It is now evident to even the most fervently hopeful San Antonians that the Spurs are not advancing to the 2017 NBA Finals, not without Kawhi Leonard.
For a second consecutive game, Leonard could only watch on Saturday night as his teammates fell into an 0-3 canyon in their NBA Western Conference Finals matchup against the Golden State Warriors. This time, the lost by a 120-108 count on their AT&T Center home court.
There was a modicum of consolation to Game 3 because the Spurs didn’t go easily, as they had in absorbing a 136-100 drubbing in Game 2 on Tuesday night in Oakland. And, in this one, the Spurs actually owned a lead into the first minutes of the second quarter and remained within striking range through most of a game played under ever more adverse circumstances.
The result, though, is the same, regardless of the final score. The Warriors used a 13-0 run third quarter run, all 13 points coming from scoring leader Kevin Durant, to take command of a tight game. Durant finished with 33 points, on 11-for-19 shooting.
Gregg Popovich knew the difference between Games 2 and 3, and appreciated the distinction.
“They competed really well,” Spurs coach Gregg Popovich said. “Couldn’t ask any more from them, competitiveness-wise.”
It was hardly a surprise that it was ultra-competitive 39-year-old Manu Ginobili who showed his teammates how to put up a fight. The veteran of 14 Spurs seasons scored 21 points, his high game this post-season. He played with the fire that has characterized his entire career because, he said, it was the least he and his teammates could do.
“I was pretty sure that the competitive edge was going to be there,” Ginobili said. “Game 2 was a tough one, for multiple reasons. We all know why. We all knew we were going to be able to bounce back today, at least emotionally, and play a better game. The fact is that it’s just too tough. We are missing Kawhi’s offense and defense in this series, and, of course, Tony (Parker).”
On Saturday, the bad conditions for the Spurs included the loss of a third key contributor. Veteran big man David Lee suffered an unspecified left knee injury in the first quarter and did not return to the game. He joined Leonard (sprained left ankle) and Parker (ruptured left quadriceps tendon) on the injured list.
But, it was Leonard whom the Spurs most missed. A first-team All-NBA selection and one of three finalists for this season’s Most Valuable Player Award, Leonard wanted to give it a go in Game 3 on the left ankle he sprained during the third quarter of Game 1. But, Popovich always takes the long view, which played into his decision to overrule his best player.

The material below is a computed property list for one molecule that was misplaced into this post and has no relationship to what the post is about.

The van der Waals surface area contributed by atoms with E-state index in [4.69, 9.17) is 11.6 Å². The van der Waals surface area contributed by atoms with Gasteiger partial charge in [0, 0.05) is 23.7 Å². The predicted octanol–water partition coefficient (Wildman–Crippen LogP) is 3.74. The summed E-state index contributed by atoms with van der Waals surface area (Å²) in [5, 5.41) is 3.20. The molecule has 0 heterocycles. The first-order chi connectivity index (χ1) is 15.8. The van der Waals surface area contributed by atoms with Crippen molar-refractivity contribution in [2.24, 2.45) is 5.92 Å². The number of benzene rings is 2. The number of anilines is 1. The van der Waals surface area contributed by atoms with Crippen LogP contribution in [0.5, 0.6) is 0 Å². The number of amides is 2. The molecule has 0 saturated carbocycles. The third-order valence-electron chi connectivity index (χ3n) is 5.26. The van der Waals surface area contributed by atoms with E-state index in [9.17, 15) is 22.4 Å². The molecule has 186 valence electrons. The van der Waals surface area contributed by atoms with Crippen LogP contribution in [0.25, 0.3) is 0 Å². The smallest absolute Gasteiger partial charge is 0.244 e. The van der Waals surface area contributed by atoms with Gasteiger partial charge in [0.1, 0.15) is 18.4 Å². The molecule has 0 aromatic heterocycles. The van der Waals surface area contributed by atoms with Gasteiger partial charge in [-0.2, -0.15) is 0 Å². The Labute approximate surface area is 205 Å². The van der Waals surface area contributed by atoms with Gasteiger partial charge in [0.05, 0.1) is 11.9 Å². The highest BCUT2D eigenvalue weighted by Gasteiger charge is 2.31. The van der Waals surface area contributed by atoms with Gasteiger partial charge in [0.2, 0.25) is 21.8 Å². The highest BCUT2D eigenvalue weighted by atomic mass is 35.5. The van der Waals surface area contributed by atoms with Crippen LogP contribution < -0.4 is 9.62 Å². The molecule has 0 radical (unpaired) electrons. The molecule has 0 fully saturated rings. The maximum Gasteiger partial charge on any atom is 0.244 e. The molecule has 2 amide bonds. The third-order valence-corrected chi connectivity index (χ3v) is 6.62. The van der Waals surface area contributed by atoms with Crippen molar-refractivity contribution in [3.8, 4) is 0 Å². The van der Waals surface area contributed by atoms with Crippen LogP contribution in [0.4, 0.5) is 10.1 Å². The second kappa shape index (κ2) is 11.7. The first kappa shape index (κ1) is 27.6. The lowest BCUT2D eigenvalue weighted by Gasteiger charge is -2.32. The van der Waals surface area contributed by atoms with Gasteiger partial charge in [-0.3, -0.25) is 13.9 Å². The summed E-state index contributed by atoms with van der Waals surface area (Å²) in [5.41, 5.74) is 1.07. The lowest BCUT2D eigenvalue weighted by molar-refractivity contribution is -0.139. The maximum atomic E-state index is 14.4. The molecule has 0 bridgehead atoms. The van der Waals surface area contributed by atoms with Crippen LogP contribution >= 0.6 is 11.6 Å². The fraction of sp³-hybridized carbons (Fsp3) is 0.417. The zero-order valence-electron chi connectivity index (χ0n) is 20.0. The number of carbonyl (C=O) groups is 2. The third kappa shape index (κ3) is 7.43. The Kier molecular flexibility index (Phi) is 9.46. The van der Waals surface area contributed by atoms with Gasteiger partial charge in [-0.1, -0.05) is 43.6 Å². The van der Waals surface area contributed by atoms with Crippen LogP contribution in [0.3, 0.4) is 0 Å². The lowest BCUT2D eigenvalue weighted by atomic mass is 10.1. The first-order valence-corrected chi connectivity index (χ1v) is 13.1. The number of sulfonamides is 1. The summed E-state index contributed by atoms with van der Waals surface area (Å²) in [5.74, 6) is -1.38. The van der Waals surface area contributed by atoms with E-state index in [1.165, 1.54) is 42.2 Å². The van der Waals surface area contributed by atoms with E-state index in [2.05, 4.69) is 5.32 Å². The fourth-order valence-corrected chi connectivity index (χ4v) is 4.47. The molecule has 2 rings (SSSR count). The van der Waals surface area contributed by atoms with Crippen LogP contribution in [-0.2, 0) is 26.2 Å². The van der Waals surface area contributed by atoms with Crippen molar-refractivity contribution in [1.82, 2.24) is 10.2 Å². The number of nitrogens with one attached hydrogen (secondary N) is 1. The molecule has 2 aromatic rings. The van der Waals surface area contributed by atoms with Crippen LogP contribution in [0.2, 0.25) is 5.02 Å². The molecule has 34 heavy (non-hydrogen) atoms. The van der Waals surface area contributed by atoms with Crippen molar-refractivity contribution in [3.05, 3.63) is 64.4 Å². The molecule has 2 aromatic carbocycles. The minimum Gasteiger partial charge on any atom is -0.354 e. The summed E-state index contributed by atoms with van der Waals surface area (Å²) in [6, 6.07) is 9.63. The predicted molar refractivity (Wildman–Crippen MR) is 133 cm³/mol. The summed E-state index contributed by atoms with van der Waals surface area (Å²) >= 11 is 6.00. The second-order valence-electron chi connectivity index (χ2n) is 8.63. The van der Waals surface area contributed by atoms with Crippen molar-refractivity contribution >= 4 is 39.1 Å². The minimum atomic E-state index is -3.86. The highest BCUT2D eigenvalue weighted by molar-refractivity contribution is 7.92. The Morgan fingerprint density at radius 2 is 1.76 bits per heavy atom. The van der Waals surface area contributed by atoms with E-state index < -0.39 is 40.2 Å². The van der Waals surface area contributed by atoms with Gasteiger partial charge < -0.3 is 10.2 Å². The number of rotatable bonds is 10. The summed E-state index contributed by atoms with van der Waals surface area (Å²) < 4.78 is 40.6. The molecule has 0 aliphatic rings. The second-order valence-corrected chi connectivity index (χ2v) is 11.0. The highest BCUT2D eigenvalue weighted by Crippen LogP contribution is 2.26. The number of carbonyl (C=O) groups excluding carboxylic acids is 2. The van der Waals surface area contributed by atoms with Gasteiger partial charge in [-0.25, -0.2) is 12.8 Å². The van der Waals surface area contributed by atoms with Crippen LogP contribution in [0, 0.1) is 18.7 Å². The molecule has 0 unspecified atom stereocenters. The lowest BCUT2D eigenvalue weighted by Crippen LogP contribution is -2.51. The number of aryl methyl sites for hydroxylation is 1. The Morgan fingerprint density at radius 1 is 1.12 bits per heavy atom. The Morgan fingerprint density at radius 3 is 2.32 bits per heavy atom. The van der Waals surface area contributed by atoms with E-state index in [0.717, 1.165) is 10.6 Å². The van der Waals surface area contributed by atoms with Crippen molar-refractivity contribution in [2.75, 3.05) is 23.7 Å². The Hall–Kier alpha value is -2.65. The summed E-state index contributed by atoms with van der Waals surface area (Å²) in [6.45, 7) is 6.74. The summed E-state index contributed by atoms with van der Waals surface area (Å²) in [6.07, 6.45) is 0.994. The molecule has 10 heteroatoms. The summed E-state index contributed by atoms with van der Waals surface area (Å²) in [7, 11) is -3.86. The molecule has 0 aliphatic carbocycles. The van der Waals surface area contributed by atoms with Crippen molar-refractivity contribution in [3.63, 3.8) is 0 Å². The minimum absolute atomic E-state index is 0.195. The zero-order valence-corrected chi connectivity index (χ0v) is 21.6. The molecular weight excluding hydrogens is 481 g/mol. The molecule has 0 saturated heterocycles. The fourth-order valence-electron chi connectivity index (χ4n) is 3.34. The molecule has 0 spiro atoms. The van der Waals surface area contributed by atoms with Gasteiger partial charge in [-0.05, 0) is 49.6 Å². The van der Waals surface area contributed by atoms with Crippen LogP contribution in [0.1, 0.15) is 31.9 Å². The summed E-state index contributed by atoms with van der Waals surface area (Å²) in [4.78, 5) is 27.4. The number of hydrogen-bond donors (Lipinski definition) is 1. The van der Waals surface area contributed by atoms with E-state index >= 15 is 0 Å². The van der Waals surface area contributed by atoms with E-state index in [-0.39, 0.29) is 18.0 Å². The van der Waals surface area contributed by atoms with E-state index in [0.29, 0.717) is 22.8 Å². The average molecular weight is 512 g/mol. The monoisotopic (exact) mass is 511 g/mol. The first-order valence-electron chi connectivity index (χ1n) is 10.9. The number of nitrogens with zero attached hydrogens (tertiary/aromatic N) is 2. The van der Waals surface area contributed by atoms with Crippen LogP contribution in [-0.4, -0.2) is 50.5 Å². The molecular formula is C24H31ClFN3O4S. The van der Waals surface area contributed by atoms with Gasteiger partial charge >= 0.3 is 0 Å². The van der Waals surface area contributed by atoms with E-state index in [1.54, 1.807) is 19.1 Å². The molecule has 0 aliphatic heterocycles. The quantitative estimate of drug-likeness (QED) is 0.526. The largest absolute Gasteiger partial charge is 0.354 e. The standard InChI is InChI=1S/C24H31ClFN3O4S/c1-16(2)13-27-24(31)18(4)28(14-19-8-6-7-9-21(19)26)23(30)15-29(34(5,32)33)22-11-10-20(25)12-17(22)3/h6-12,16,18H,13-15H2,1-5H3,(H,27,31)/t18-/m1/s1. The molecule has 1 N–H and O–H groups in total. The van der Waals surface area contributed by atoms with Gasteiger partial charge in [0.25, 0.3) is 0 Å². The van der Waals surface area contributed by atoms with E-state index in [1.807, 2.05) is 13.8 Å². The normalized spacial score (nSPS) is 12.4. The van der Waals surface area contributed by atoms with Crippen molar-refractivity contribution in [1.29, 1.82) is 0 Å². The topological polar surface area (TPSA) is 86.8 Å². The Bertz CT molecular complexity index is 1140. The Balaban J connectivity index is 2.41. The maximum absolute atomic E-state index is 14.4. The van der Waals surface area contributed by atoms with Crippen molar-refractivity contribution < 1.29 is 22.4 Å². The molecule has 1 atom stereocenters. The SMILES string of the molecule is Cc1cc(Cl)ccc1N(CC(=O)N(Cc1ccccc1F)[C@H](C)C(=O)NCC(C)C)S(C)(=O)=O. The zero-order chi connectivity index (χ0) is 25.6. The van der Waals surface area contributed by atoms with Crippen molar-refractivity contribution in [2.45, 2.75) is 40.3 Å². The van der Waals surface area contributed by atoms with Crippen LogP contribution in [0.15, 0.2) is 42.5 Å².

Popovich consulted the team’s medical and athletic training staffs before opting to sit Leonard for a second straight game, then owned the decision.
“We spoke to everybody,” Popovich said. “In the end, I guess it’s my decision. He’s not thrilled that he’s not playing, but he’s not ready.”
It’s not the first time Popovich has been cautious with a franchise player during the playoffs. He famously held Tim Duncan out of a first-round playoff series against the Phoenix Suns after Duncan suffered a late-season injury to his left knee. Duncan didn’t play at all in a 3-1 (best-of-five) first round loss, then went on to win the 2001-02 and 2002-03 Most Valuable Player Awards.
That experience clearly has informed Popovich’s cautious approach to player injuries.
“I think we do what every team tries to do, you take care of your players, you do what’s best, hopefully, in the short run and the long run, and it matches up,” he said. “But sometimes you’ve got to make a tough decision. I think our philosophy helps some players extend their careers.”
The Spurs now face the most daunting situation possible in a best-of-seven playoff series, and NBA history suggests it is more than merely daunting. There have been 121 teams that have faced 0-3 deficits like that which the Spurs now see before them. None have overcome such a deficit, and that could play into Popovich’s decision about Leonard when Game 4 arrives on Monday night at the AT&T Center.
If he again opts to err on the side of long-term caution with Leonard, Monday’s game may well be the last of the season for the Spurs.
Ever the realist, Ginobili understands the enormity of the task.
“For us to win, we have to play at a 10 level and they have to play at a 7. And, we have to try to make them play at a 7, and play our best game. We know it’s going to be very tough. We don’t know what’s going to happen with Kawhi. So, we have to be out there, compete, feel good about yourself, give everything you have, and if it’s enough, great. And, if it’s not, great, too. You shake their hands and wish them good luck. You go home, hug your kids again, wake up the following morning and life goes on.”